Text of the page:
It is often said that children movies deliver the most impactful and poignant messages. This is usually tied to the latest Disney Animation or Pixar release, but it can be found true for a lot of the genre. Maybe it’s because of the simplicity of the message or because of the pure, untainted perspective of a child. Either way, I often find myself the most reflective after a great kids movie. There is a lot of value in looking at the world through a child’s eyes, mostly because of the purity that comes with it. As adults we are often tainted from negativity or hurtful experiences. This could explain the rise of such dark content across both film and television. Inherently there is nothing wrong with that content, it is birthed from a currently dark state of the world. However, it is also nice to step out of that and try to find some hope. The Kid That Would Be King is a movie that is full of that hope and it comes at the perfect time.
The following review will be spoiler free.
Directed By: Joe Cornish
Written By: Joe Cornish
When Alex (Louis Ashbourne Serkis) stumbles upon the legendary sword in the stone, Excalibur, he must unite friend and foe for a quest to save London. As far as plots go, this is a generic one. It’s generic in about everyway a plot could be. It’s another retelling of the King Arthur story (in which there seems to be a countless number of), another story of a kid needing to team up with his bully to solve a greater problem. Another fantasy story that involves destiny and overcoming personal demons to save the world (or in this case just his country). With that being said, The Kid Who Would Be King never feels generic. That is one of the brilliant elements of the film. Writer/director Joe Cornish took a generic story and brought a freshness to it that was unbelievably refreshing.
At their core, most stories are generic. That can be covered up with good storytelling or unique elements that are added to the story, however. In the case of The Kid Who Would Be King the story is told so well that it never feels tired. Cornish’s storytelling does a great job with its foundational elements. This is first noticed because everything in the story actually makes sense (or as much sense as a fantasy story can). Cornish does his best to provide proper explanations as to why fantastical things are happening. Oftentimes fantasy stories rely on Deus Ex Machina moments or MacGuffins to get by; making the story feel implausible and convenient. Cornish doesn’t settle for those, instead opting to provide reasons for these fantastical elements. This is a small thing but an important one, and The Kid Who Would Be King is better for this choice.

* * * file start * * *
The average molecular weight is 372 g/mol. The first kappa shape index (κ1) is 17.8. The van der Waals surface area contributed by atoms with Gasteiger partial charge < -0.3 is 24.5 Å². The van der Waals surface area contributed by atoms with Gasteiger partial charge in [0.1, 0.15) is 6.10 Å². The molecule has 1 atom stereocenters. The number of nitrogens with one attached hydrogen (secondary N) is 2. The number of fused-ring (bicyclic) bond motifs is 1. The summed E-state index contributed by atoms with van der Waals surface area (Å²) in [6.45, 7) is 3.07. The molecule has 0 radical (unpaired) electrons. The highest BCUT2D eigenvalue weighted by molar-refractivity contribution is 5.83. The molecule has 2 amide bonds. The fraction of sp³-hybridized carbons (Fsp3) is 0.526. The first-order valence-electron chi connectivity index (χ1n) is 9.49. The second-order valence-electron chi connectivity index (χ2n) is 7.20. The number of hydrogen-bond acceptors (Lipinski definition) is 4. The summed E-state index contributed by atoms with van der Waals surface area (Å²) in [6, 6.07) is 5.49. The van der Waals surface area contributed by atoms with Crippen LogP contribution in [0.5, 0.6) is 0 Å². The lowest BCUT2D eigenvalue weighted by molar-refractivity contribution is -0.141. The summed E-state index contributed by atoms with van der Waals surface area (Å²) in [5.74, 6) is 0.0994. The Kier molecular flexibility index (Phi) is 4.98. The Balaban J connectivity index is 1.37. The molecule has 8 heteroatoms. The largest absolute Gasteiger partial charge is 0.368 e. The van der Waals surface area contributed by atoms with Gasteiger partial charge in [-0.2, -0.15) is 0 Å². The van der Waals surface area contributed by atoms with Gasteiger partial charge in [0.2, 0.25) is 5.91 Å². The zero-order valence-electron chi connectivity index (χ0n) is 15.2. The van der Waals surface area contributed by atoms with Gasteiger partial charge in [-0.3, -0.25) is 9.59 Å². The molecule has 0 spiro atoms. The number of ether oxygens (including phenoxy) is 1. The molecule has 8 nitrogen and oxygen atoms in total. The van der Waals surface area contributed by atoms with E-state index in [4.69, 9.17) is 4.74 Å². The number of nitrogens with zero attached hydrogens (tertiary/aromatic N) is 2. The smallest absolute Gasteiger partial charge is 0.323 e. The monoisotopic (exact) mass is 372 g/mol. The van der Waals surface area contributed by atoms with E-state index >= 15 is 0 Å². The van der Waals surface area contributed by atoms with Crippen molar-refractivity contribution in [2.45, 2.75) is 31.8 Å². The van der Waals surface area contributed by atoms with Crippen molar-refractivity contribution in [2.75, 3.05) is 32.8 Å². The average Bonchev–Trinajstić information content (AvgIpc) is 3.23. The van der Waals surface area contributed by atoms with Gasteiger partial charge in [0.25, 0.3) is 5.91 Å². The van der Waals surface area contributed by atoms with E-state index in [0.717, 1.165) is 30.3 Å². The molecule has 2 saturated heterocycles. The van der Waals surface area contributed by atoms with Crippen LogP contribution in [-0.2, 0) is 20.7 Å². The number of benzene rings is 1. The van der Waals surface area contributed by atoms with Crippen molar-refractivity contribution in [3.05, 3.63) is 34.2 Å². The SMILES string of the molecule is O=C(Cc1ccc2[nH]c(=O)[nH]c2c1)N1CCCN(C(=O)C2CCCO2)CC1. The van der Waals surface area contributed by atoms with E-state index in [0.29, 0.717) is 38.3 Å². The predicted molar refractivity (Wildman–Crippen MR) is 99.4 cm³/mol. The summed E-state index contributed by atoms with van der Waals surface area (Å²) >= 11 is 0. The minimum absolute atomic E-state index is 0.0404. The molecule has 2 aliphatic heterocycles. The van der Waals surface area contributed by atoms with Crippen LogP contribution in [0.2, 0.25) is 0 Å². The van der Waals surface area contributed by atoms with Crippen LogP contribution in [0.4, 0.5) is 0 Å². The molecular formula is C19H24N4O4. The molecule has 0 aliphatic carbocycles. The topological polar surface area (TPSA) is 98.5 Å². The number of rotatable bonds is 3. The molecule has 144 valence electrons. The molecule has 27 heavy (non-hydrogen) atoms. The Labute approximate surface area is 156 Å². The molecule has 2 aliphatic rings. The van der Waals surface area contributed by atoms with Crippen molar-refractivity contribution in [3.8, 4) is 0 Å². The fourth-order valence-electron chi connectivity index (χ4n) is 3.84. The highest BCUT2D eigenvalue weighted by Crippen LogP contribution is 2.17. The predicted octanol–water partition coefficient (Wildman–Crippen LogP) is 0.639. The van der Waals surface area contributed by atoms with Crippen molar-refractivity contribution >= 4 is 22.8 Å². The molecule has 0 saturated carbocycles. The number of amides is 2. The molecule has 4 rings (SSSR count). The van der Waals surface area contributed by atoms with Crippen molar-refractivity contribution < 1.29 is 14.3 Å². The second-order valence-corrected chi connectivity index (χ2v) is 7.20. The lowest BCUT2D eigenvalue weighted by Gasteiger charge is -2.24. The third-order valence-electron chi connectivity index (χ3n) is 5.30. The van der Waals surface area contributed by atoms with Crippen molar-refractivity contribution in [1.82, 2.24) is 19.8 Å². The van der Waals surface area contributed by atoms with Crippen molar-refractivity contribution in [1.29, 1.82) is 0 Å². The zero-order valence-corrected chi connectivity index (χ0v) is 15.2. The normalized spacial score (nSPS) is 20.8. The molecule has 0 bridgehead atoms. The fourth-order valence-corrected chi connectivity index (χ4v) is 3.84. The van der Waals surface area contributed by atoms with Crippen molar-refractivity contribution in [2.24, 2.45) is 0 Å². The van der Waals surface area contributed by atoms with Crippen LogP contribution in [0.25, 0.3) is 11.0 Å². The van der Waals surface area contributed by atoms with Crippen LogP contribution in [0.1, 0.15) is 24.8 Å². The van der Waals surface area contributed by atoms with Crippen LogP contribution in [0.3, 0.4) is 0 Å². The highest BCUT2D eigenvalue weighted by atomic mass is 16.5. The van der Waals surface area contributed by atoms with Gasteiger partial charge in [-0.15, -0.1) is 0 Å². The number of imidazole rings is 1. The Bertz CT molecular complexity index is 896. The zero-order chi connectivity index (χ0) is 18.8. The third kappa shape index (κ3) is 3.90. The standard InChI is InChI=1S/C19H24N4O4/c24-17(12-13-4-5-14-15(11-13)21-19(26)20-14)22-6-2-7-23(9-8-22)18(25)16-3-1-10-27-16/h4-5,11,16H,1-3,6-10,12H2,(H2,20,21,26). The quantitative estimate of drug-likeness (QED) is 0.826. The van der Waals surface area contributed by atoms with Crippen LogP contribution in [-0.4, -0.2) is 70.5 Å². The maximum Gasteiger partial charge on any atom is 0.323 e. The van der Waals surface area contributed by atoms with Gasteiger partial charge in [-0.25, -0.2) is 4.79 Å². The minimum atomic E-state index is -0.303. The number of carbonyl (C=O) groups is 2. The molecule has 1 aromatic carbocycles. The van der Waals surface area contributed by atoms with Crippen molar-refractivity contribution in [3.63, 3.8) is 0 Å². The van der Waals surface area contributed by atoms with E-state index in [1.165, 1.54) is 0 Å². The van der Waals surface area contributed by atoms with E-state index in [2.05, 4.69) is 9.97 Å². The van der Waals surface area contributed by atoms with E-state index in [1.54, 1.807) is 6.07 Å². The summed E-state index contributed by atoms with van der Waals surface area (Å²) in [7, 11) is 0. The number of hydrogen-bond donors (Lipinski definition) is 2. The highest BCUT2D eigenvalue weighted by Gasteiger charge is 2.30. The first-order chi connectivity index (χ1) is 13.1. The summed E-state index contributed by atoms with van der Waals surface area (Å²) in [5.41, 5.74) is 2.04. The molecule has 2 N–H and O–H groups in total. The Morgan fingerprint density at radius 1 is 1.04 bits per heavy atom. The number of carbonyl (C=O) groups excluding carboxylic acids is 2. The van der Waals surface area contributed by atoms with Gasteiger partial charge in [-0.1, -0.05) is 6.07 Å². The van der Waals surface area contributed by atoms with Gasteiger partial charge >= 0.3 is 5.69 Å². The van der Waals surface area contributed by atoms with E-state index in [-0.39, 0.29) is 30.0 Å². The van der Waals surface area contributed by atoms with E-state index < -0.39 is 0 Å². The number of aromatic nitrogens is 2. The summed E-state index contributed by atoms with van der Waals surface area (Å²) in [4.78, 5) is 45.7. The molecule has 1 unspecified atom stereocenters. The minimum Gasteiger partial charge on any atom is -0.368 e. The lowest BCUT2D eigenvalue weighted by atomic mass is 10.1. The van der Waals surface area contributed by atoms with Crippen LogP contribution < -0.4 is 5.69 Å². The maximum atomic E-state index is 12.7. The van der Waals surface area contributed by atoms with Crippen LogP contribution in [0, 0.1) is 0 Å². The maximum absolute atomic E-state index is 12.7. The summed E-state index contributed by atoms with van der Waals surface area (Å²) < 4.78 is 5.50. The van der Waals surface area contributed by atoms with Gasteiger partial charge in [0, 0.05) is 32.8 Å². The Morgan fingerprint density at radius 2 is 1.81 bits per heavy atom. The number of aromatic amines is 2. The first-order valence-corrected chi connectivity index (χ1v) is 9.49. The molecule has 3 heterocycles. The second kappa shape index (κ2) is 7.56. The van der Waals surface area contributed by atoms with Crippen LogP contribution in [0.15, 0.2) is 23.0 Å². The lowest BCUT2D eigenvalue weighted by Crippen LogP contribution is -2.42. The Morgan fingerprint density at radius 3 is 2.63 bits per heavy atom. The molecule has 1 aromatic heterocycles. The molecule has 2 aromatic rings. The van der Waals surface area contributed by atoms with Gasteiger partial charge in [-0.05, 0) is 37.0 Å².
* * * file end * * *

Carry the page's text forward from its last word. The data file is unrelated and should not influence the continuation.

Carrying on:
Another foundational storytelling element present in The Kid Who Would Be King are set-ups and payoffs. Cornish does a lot of this throughout the film to good effect. An effective example of this is with the Lady in the Water character (not the M. Night movie). Alex explains to the group who she is and what she does, including that she can appear in any body of water. This seems like a rather innocuous exposition scene but is a set up for an important moment later on. The Kid Who Would Be King is full of set-ups and payoffs like this one, which make for a thoughtful and well-written story that feels complete.
Not Your Typical Fantasy Story
Solid storytelling makes The Kid Who Would Be King good, but it’s the themes that make the film great. All fantasy stories carry important themes for our real world in one way or another, and this film is no different in that sense. However, the themes are a bit different from traditional fantasy stories. Generally, there is destiny involved for the chosen one that derives from some sort of unknown family lineage. Cornish shows that idea, then completely inverts it in a very beautiful way. Alex isn’t a hero out of destiny or because of a great lineage, he’s a hero because he has a good heart. He treats people with love and respect, and that’s what makes him special. What a powerful message to deliver! You don’t have to be great or chosen to be a hero, you simply must have a good heart and treat people right.
Deeper than Expected Themes
This message is taken to the next level when applied to the society. The Kid Who Would Be King is a film very much of this time. It shows how bad the world has gotten, and doesn’t shy away from alluding to current events. Instead of wallowing in that despair, it offers a solution, one that the film even acknowledges as overly simple; love overcomes. Alex must forgive his bullies, even though they give no reason to do so. They all must look beyond their differences to work together and do what is best for everyone. This seems like an incredibly idealistic solution that is more fantasy than anything else in the film, which is what may be the reason that it resonated so well with me.
It may be idealistic but that doesn’t mean it isn’t also right. Our foundation is crumbling underneath us because we refuse to look past differences to love and respect each other. It may not be the solution to all the problems but it’s a start, and one that we can all buy into. In a time that feels void of hope, The Kid Who Would Be King brings it in buckets. It’s full of pure, childlike hope, and we all need as much of that as we can get right now.
The Kid Who Would Be King surprised me, both in its impact and enjoyment. There is a lot of fun to be had with this film, as it taps into a childlike nostalgia that makes everything much more fun. The action is kinetic and quick, so you’re never bogged down by overdramatic fight sequences.
Pretty much everything about The Kid Who Would Be King works, but most importantly, you leave the theater with a smile on your face and hope in your heart. That is what makes it so valuable.
Thank you for reading! What are your thoughts on The Kid Who Would Be King? Comment down below!
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